Mark Mittelberg is the author of Becoming a Contagious Church and coauthor, alongside Bill Hybels, of Becoming a Contagious Christian. His latest work is Choosing Your Faith: In a World of Spiritual Options (Tyndale, 2008). CT's Stan Guthrie spoke with him.

Many books have been written about Christian apologetics. What's different about this one?

It seems that we live in a world with increasing numbers of spiritual choices before us: religions, cults, sects, and secular viewpoints, including the New Atheism. The average person is thinking, I don't know what to think about all of this stuff. How do I figure out if any of it's true? Maybe I just won't believe any faith. Well, we all have faith in something. But have we thought about it? Have we carefully weighed our options? Have we considered what criteria to use to figure out what's true?

The first half of this book is about how to weigh the criteria, and I show six faith paths that people tend to travel on as they figure out what to believe. And I help people think about which of those paths are more reliable, and which are less reliable, so that they know what criteria to value in their journey.

Is your book for the informed secular person, or also for followers of other religious traditions, such as Muslims and Hindus?

Both. I'm not saying there aren't exceptions, but most people—Christian and non-Christian—believe because Mom and Dad told them it's true or because it was part of their culture growing up. I challenge them to test their traditions and think about this vitally important area more carefully.

How do cultural currents such as immigration and increasing pluralism affect your approach?

They increase the sense of confusion about what to believe. We're in such a widely diverse, pluralistic culture today that kids go to school surrounded by all kinds of viewpoints and beliefs. That's not necessarily a bad thing, but we Christians need to think more carefully and to teach our kids more accurately about why the Christian faith makes sense, why we believe it's true, and why we don't believe the others are true.

How does postmodern thinking affect faith?

It depends on how people view and live out postmodernism. When they interpret that to mean that truth is subjective and relative, this is the first of the six faith paths I discuss in the book, the relativistic or pragmatic approach to choosing your faith. Now I don't think everyone who claims to be a postmodern would interpret that the same way. But for those who do interpret it in a really relativistic fashion, I argue that that's a dangerous approach. As in speed limits, what you eat, how you exercise, and what answer you put down on a test at school—in all these areas we have to deal with the real world. It's not my truth or your truth. It's whether I gave the right answer on the test. It's whether I was going the speed limit. It's whether I stepped out in front of that truck coming down the road. Those are all realities that do not change based on my beliefs. What you believe does not change what's real—in the physical world or the spiritual world.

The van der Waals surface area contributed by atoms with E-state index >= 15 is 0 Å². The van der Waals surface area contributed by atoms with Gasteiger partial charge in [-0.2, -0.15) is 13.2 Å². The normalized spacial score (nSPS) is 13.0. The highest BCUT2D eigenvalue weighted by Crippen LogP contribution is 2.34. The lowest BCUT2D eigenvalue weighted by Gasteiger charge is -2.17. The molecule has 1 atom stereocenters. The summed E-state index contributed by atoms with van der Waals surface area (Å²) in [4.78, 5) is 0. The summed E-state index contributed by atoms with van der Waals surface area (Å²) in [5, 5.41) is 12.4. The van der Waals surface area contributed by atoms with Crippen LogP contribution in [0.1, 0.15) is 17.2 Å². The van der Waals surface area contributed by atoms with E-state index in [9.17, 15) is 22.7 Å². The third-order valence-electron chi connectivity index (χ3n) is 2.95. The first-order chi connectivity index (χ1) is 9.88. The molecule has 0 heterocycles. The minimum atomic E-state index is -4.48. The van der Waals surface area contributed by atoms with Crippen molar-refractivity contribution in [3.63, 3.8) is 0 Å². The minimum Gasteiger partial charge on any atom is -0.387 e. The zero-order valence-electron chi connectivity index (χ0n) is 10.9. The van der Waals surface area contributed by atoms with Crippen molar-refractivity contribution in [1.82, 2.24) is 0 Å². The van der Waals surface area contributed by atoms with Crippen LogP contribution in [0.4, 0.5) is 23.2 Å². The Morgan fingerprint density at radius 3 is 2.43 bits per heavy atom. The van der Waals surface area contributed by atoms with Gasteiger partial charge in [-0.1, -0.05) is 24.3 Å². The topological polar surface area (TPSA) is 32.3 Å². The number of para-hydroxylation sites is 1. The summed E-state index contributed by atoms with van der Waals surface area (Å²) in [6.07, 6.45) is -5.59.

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But if by postmodernism we're talking methodologically about how to communicate the Christian faith in our culture today, I would certainly support telling the story through music, drama, movies, and novels. We should never limit ourselves to one mode of communication. But if all we do is tell stories and give the narrative and convey our faith in that way, there will always be a number of people who will say, "Well, that's your story and that's nice for you, but I have my story, and I like mine better." We've always got to be ready to also say, "I don't want to just compare beauty of stories or intensity of emotion or the sense of love or inclusiveness within our group, all of which are important. There's also this deal about truth and reality and how we know what we need to consider in order to make wise decisions about faith."

I would urge my fellow believers to not let go of one of the most important things God has given us: logic, evidence, old-fashioned apologetics, which Jesus often appealed to when he was questioned. He would say, "Don't just listen to my words, but look at my works, look at my miracles, look at the fact that I am fulfilling the roles of the Messiah in the prophecies. Look to the fact that I will rise from the dead." And then to Thomas the doubter, he said, "Look at the holes in my hands and in my side. Look at me; it's Jesus." Over and over he pointed to the facts, the evidence, as did the apostles and other writers of Scripture. I'm not saying it's the only approach; I'm just saying it's an important approach that we need to use well, which is why I present this kind of evidence in the second half of Choosing Your Faith. Young people and folks both inside and outside the church are asking these questions and need good answers.

Related Elsewhere:

This article accompanies "A New Day for Apologetics."

Choosing Your Faith: In a World of Spiritual Options will be available from and other retailers in August.

Recent articles on evangelism and apologetics include:

From Four Laws to Four Circles | James Choung has found a way to tell the old, old story to a new generation. (June 27, 2008)
Tim Keller Reasons with America | The New York pastor explains why he's taking his ministry model on the road. (June 20, 2008)
Unapologetic Apologist | Jay Smith confronts Muslim fundamentalists with fundamentalist fervor. (June 13, 2008)
Unexpected Dialogue | Why is a former Chinese official talking to Luis Palau? (May 22, 2008)

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